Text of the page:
As the Torah tells it, God sustained the Israelites in the desert with manna, a white, flaky substance that fell from the sky and tasted like wafers in honey (see Exodus 16). The rabbis are curious to know how long the Israelites ate the manna. Exodus 16:35 seems to provide that information: “The Israelites ate manna 40 years until they came to a settled land; they ate the manna until they came to the border of the land of Canaan.”
Notice the contradiction? The second half of the verse says that the Israelites stopped eating manna on the day that they reached the border of Canaan, but the first half of the verse says it happened when they reached settled land, which did not happen until some time later, as the local population did not live along the border where the Isralites crossed.
A biblical scholar might point out the poetic parallelism in this verse, i.e., that “until they came to a settled land” and “until they came to the border” are synonymous and meant to indicate the same thing — that the manna lasted until the end of the journey. This kind of parallelism is a common biblical literary device. But the Gemara, at this moment, wants precision and therefore seeks to harmonize the two halves of the verse:
How can these clauses be reconciled? Moses died on the seventh of Adar and the manna ceased falling, and they ate the manna that was left in their vessels until the 16th of Nisan.
In other words, the manna fell until they came to the border. When Moses died on the 7th of Adar, it stopped falling, but the Israelites had enough manna leftover for six more weeks, which sustained them until the 16th of Nisan, which was after they entered the land. (If you are interested in how the rabbis arrive at these dates, you can find that information on today’s daf.)
The Israelites left Egypt on the 15th of Nisan. They brought some hastily prepared bread with them and were sustained by manna starting the next day, the 16th, and ending exactly 40 years later, even though it ceased to fall some time before. That solves the timeline question.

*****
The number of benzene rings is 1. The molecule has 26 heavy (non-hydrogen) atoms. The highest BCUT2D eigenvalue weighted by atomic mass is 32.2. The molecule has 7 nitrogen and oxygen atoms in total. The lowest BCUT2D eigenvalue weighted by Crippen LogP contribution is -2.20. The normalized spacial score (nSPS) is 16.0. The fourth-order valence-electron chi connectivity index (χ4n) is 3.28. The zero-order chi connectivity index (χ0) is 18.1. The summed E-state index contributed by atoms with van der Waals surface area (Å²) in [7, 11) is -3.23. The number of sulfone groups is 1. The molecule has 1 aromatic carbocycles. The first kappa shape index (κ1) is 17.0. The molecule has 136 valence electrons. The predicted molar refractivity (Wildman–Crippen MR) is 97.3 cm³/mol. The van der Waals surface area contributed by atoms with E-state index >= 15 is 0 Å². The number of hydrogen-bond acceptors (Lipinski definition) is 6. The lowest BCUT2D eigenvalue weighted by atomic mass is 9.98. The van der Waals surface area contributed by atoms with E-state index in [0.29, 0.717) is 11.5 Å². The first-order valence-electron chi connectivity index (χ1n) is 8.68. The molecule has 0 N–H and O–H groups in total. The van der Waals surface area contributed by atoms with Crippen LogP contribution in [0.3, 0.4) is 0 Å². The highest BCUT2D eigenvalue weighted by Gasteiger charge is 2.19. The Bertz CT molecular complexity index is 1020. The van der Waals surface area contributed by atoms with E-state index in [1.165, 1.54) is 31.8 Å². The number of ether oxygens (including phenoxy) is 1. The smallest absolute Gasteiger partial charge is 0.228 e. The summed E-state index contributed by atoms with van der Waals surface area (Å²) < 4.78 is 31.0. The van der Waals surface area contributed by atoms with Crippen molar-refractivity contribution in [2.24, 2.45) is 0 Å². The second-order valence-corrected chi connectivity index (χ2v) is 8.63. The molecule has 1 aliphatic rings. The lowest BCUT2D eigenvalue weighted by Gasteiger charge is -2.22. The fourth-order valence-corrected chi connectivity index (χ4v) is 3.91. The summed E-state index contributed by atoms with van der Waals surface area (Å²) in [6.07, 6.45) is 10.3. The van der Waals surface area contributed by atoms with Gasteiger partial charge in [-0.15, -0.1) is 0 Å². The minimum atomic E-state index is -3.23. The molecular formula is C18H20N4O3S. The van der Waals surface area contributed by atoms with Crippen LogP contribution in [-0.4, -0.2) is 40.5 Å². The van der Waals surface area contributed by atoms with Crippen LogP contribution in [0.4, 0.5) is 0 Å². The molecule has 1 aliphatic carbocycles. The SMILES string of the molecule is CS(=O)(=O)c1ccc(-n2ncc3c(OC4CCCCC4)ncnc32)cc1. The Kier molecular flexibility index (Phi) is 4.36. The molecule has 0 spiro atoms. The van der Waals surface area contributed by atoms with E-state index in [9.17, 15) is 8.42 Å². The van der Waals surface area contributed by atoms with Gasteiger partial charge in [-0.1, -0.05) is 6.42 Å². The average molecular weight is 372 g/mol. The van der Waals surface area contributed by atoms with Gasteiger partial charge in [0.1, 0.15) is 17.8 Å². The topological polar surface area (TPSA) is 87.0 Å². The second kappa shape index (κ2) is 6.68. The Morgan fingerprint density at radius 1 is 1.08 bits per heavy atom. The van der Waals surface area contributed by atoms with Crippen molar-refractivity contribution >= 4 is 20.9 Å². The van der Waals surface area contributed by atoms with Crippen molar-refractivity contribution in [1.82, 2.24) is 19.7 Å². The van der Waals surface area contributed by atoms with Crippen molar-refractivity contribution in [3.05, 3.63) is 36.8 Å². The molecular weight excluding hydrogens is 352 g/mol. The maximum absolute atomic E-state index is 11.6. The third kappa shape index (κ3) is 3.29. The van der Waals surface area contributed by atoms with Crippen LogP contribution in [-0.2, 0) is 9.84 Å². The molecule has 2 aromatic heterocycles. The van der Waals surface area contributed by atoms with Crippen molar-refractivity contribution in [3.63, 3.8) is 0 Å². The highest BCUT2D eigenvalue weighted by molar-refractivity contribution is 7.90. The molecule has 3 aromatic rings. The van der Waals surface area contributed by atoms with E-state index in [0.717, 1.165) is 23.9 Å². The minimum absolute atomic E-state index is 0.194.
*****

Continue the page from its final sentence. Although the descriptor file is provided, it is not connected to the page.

Or does it?
But did they really eat it for 40 years? Didn’t they eat it for 40 years less 30 days?
Exodus 16:1 tells us that it was on the 15th of Iyar — exactly a month after they departed Egypt — that the Israelites complained about being hungry and the manna did not begin to fall until the next day. So how can Exodus 16:25 say that they ate manna for forty years if it was actually 39 years and 11 months?
A biblical scholar might point out that the number 40 in the Bible is a round number that is not meant to convey an exact amount of time. A math teacher might point out that when dealing with whole numbers, we round up — so it’s fine to say 40 years to approximate 39 years and 11 months. But the Gemara, at this moment, wants to be more precise and offers a different solution:
This verse comes to tell you that they tasted the taste of manna in the unleavened cakes that they took out from Egypt.
It’s not that they ate manna for the entire 40 years, but that what they ate for 40 years tasted like manna. And from this we learn that the matzah that the Isralites baked tasted like manna — and vice versa.
Forty years of matzah!? Most of us who tire of the bland crackers after only eight days might say “no thank you.” I’d rather have the kind of manna that Rabbi Ami and Rabbi Asi said tastes like anything I want it to (see Yoma 75). But maybe there’s a larger spiritual point here. That first matzah — however bland — would have also tasted of freedom. And, by extension, so did the manna eaten in the wilderness. And there is no sweeter taste than that!
Read all of Kiddushin 38 on Sefaria.